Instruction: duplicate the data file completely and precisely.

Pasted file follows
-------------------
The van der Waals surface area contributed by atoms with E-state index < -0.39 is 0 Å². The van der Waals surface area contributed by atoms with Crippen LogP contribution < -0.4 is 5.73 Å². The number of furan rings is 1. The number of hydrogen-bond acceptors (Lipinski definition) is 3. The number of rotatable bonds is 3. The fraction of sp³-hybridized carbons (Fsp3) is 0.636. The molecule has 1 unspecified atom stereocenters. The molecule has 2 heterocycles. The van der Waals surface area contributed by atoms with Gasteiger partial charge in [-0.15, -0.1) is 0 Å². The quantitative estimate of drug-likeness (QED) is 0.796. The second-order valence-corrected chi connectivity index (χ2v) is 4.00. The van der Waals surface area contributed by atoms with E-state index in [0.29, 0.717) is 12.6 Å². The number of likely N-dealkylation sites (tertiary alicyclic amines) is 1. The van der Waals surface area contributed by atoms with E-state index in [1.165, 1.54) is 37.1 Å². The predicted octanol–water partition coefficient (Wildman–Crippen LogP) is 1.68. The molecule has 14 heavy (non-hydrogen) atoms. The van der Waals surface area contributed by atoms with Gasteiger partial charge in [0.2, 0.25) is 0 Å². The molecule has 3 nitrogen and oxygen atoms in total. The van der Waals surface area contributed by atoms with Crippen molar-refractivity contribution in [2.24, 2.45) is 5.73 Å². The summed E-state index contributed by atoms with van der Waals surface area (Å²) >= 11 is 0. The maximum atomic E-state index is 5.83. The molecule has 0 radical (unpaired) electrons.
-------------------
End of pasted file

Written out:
The van der Waals surface area contributed by atoms with E-state index < -0.39 is 0 Å². The van der Waals surface area contributed by atoms with Crippen LogP contribution < -0.4 is 5.73 Å². The number of furan rings is 1. The number of hydrogen-bond acceptors (Lipinski definition) is 3. The number of rotatable bonds is 3. The fraction of sp³-hybridized carbons (Fsp3) is 0.636. The molecule has 1 unspecified atom stereocenters. The molecule has 2 heterocycles. The van der Waals surface area contributed by atoms with Gasteiger partial charge in [-0.15, -0.1) is 0 Å². The quantitative estimate of drug-likeness (QED) is 0.796. The second-order valence-corrected chi connectivity index (χ2v) is 4.00. The van der Waals surface area contributed by atoms with E-state index in [0.29, 0.717) is 12.6 Å². The number of likely N-dealkylation sites (tertiary alicyclic amines) is 1. The van der Waals surface area contributed by atoms with E-state index in [1.165, 1.54) is 37.1 Å². The predicted octanol–water partition coefficient (Wildman–Crippen LogP) is 1.68. The molecule has 14 heavy (non-hydrogen) atoms. The van der Waals surface area contributed by atoms with Gasteiger partial charge in [0.2, 0.25) is 0 Å². The molecule has 3 nitrogen and oxygen atoms in total. The van der Waals surface area contributed by atoms with Crippen molar-refractivity contribution in [2.24, 2.45) is 5.73 Å². The summed E-state index contributed by atoms with van der Waals surface area (Å²) >= 11 is 0. The maximum atomic E-state index is 5.83. The molecule has 0 radical (unpaired) electrons.